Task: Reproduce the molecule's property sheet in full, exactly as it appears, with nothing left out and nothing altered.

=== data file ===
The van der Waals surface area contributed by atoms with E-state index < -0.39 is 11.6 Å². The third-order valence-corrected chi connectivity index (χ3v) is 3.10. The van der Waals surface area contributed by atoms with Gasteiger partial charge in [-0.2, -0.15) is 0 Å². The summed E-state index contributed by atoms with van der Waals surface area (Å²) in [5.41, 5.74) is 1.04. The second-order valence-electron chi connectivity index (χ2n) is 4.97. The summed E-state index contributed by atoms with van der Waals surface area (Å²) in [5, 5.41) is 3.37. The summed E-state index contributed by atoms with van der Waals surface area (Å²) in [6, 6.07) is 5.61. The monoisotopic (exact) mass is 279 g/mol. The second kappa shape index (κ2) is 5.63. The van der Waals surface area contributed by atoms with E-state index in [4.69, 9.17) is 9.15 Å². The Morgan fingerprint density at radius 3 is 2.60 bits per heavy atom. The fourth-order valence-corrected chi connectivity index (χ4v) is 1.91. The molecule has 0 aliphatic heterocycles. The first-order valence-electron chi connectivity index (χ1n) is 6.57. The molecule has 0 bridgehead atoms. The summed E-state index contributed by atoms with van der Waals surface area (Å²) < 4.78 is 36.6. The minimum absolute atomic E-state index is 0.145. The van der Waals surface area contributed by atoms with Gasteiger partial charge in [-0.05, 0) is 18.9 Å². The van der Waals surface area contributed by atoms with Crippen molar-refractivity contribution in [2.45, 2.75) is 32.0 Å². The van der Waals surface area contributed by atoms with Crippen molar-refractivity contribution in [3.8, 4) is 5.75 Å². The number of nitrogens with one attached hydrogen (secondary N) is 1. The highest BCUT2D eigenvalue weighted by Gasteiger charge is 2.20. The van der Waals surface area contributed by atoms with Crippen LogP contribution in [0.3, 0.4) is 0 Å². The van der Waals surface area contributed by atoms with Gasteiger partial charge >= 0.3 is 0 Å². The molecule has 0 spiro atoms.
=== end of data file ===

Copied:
The van der Waals surface area contributed by atoms with E-state index < -0.39 is 11.6 Å². The third-order valence-corrected chi connectivity index (χ3v) is 3.10. The van der Waals surface area contributed by atoms with Gasteiger partial charge in [-0.2, -0.15) is 0 Å². The summed E-state index contributed by atoms with van der Waals surface area (Å²) in [5.41, 5.74) is 1.04. The second-order valence-electron chi connectivity index (χ2n) is 4.97. The summed E-state index contributed by atoms with van der Waals surface area (Å²) in [5, 5.41) is 3.37. The summed E-state index contributed by atoms with van der Waals surface area (Å²) in [6, 6.07) is 5.61. The monoisotopic (exact) mass is 279 g/mol. The second kappa shape index (κ2) is 5.63. The van der Waals surface area contributed by atoms with E-state index in [4.69, 9.17) is 9.15 Å². The Morgan fingerprint density at radius 3 is 2.60 bits per heavy atom. The fourth-order valence-corrected chi connectivity index (χ4v) is 1.91. The molecule has 0 aliphatic heterocycles. The first-order valence-electron chi connectivity index (χ1n) is 6.57. The molecule has 0 bridgehead atoms. The summed E-state index contributed by atoms with van der Waals surface area (Å²) < 4.78 is 36.6. The minimum absolute atomic E-state index is 0.145. The van der Waals surface area contributed by atoms with Gasteiger partial charge in [-0.05, 0) is 18.9 Å². The van der Waals surface area contributed by atoms with Crippen molar-refractivity contribution in [2.45, 2.75) is 32.0 Å². The van der Waals surface area contributed by atoms with Crippen molar-refractivity contribution in [3.8, 4) is 5.75 Å². The number of nitrogens with one attached hydrogen (secondary N) is 1. The highest BCUT2D eigenvalue weighted by Gasteiger charge is 2.20. The van der Waals surface area contributed by atoms with Crippen LogP contribution in [0.3, 0.4) is 0 Å². The van der Waals surface area contributed by atoms with Gasteiger partial charge >= 0.3 is 0 Å². The molecule has 0 spiro atoms.